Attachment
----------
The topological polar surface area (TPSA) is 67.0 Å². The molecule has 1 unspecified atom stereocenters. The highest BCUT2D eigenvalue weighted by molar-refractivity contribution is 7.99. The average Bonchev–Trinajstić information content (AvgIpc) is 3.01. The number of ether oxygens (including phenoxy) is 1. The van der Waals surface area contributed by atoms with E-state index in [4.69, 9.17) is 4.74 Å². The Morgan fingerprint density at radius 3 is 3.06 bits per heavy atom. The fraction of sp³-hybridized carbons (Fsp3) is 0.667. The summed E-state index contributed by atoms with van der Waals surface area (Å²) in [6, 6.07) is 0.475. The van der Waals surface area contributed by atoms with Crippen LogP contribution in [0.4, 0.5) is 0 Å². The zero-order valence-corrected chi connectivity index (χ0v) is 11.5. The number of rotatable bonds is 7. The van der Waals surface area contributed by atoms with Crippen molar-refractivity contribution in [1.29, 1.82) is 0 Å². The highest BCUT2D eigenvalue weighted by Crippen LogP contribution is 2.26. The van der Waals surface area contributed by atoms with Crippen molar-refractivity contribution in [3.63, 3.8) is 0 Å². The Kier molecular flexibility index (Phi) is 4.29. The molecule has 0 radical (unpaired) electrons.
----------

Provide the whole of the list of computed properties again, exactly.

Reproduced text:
The topological polar surface area (TPSA) is 67.0 Å². The molecule has 1 unspecified atom stereocenters. The highest BCUT2D eigenvalue weighted by molar-refractivity contribution is 7.99. The average Bonchev–Trinajstić information content (AvgIpc) is 3.01. The number of ether oxygens (including phenoxy) is 1. The van der Waals surface area contributed by atoms with E-state index in [4.69, 9.17) is 4.74 Å². The Morgan fingerprint density at radius 3 is 3.06 bits per heavy atom. The fraction of sp³-hybridized carbons (Fsp3) is 0.667. The summed E-state index contributed by atoms with van der Waals surface area (Å²) in [6, 6.07) is 0.475. The van der Waals surface area contributed by atoms with Crippen LogP contribution in [0.4, 0.5) is 0 Å². The zero-order valence-corrected chi connectivity index (χ0v) is 11.5. The number of rotatable bonds is 7. The van der Waals surface area contributed by atoms with Crippen molar-refractivity contribution in [1.29, 1.82) is 0 Å². The highest BCUT2D eigenvalue weighted by Crippen LogP contribution is 2.26. The van der Waals surface area contributed by atoms with Crippen molar-refractivity contribution in [3.63, 3.8) is 0 Å². The Kier molecular flexibility index (Phi) is 4.29. The molecule has 0 radical (unpaired) electrons.